BY AMELIA GROOM
Currently on show at the Japan Foundation Gallery is a new installation from artist, architect and UNSW academic, Ainslie Murray.
An architectural experiment, it comprises of lightweight plastic sheets that have been perforated and stitched to create complex web-like spaces, and lighting that casts intricate shadows through the pieces. The inspiration for the work came from an encounter Murray had in Kyoto with a textile artist named Machiko Agano; she was captivated by her hand gestures and wanted to somehow map them in three-dimensional space.
With meticulous detail and precision, Murray is attempting to record how the body moves, and how it creates its own kind of architecture. Her interest in Japanese aesthetics and philosophy is also evident in the work, in particular the notions of emptiness, allusiveness, invisibility and shadows that are traced in traditional and contemporary Japanese art.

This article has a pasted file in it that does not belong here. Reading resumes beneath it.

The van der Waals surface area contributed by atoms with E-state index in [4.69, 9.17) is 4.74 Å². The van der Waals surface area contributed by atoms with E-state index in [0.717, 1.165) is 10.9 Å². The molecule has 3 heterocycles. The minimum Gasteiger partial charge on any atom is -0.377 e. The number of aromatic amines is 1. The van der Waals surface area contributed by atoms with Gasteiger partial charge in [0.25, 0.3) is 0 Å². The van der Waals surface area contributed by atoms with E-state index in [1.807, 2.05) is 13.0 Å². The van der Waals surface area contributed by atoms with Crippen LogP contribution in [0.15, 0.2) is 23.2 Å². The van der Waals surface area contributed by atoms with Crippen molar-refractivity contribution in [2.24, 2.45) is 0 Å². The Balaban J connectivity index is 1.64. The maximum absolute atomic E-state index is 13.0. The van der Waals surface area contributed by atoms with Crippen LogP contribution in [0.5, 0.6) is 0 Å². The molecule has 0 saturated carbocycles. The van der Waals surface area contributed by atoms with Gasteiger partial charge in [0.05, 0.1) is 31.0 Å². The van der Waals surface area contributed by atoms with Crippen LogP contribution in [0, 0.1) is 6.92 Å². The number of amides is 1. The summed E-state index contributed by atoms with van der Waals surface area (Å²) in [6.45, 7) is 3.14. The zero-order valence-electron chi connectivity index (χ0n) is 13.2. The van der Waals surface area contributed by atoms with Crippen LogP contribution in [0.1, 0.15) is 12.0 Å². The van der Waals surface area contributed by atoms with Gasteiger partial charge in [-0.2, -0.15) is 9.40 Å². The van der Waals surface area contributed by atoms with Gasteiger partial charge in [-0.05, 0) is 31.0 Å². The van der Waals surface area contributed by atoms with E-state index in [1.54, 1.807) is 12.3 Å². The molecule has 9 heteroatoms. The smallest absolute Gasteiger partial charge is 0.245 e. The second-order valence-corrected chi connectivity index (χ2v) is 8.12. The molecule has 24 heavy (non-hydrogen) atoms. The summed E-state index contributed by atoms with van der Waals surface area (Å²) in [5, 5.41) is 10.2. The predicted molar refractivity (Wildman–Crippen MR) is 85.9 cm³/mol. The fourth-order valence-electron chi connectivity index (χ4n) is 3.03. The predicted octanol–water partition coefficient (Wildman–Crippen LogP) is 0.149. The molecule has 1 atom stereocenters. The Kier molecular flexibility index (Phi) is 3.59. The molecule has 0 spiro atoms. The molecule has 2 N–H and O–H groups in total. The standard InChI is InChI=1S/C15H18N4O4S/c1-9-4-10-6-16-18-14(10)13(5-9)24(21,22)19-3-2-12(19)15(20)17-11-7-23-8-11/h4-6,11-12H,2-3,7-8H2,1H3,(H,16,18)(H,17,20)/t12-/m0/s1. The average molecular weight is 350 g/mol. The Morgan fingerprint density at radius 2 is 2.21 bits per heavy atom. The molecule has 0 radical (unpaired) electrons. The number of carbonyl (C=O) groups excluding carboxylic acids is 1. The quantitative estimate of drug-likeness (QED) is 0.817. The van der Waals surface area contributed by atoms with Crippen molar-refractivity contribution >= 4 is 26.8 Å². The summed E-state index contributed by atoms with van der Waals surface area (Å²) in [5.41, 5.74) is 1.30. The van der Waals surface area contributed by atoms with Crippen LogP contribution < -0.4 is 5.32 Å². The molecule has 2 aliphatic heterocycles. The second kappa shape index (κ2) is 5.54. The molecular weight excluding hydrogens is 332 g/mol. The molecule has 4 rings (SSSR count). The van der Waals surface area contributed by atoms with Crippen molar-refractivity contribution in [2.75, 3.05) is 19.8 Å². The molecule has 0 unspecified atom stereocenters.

‘One of the things that fascinated me about Japanese artists,’ Murray recalls, ‘was their willingness to invest time, and to put themselves into the work. When we use machines time accelerates and we distance ourselves from the work ‘ I deliberately make things by hand because I want to slow things down.
‘The mind opens up and we start to process things differently when we’re doing hand work. Architecture is often a remote practice where we are distanced from the builders who are actually putting the things together,’ she says, ‘but I’m interested in bridging that gap.’
An Architecture of Thread and Gesture
Until August 26
The Japan Foundation Gallery
Level 1 Chifley Plaza, 2 Chifley Square
8239 0058 or www.jpf.org.au